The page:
Environmental Conservation

Papers

Eco-bursaries as incentives for conservation around Arabuko-Sokoke Forest, Kenya

MICHELLE M. JACKSONa1 c1 and LISA NAUGHTON-TREVESa2

a1 Department of Zoology, 431 Birge Hall, University of Wisconsin-Madison, Madison, WI 53706, USA

a2 Department of Geography, University of Wisconsin-Madison, Madison, WI 53706, USA

SUMMARY

Incentives used to encourage local residents to support conservation range from integrated conservation and development projects (ICDPs), which indirectly connect improved livelihoods with biodiversity protection, to direct payments for ecosystem services (PES). A unique hybrid between these two strategies, the Arabuko-Sokoke Schools and Ecotourism Scheme (ASSETS), provides secondary-school bursaries to encourage stewardship of a biodiverse highly-imperiled Kenyan forest. Household surveys and semi-structured interviews were used to assess the effectiveness of ASSETS by comparing attitudes and perceptions toward the forest among scheme beneficiaries and non-beneficiaries. The most commonly identified benefit of the forest was resource extraction (for example fuelwood), followed by ecosystem services (such as source of rain). Those in favour of forest clearing tended not to be ASSETS beneficiaries, were less-educated, and were less likely to mention ecosystem services and tourism as forest benefits. ASSETS appears to shape pro-conservation attitudes among beneficiaries and foster a sense of responsibility toward the forest. Challenges for ASSETS are similar to those faced by many conservation and development projects, namely unsteady funding and the risk that the extremely poor may be overlooked. ASSETS may serve as an effective hybrid between the PES and ICDP approaches, and such educational support provides a promising conservation incentive.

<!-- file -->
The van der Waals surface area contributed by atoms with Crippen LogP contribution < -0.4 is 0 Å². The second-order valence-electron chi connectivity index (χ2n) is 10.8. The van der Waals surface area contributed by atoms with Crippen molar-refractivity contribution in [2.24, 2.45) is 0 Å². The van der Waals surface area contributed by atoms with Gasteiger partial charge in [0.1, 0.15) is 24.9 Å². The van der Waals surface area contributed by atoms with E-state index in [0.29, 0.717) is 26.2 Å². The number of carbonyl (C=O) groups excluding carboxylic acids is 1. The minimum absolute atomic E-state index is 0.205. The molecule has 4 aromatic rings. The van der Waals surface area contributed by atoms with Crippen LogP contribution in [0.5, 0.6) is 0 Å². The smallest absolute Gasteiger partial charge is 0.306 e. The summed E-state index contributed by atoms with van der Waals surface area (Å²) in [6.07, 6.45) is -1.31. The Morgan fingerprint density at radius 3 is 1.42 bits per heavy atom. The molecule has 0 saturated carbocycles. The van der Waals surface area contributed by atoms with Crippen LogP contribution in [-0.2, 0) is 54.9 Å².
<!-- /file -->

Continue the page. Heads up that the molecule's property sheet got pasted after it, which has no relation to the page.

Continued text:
(Received August 03 2011)

(Accepted April 14 2012)

(Online publication June 01 2012)

Keywords:

  • attitudes;
  • conservation;
  • Kenya;
  • park-people relationships;
  • perceptions;
  • protected areas

Correspondence:

c1 Correspondence: Dr Michelle M. Jackson Tel: +1 828 734 4460 e-mail: mgooch@wisc.edu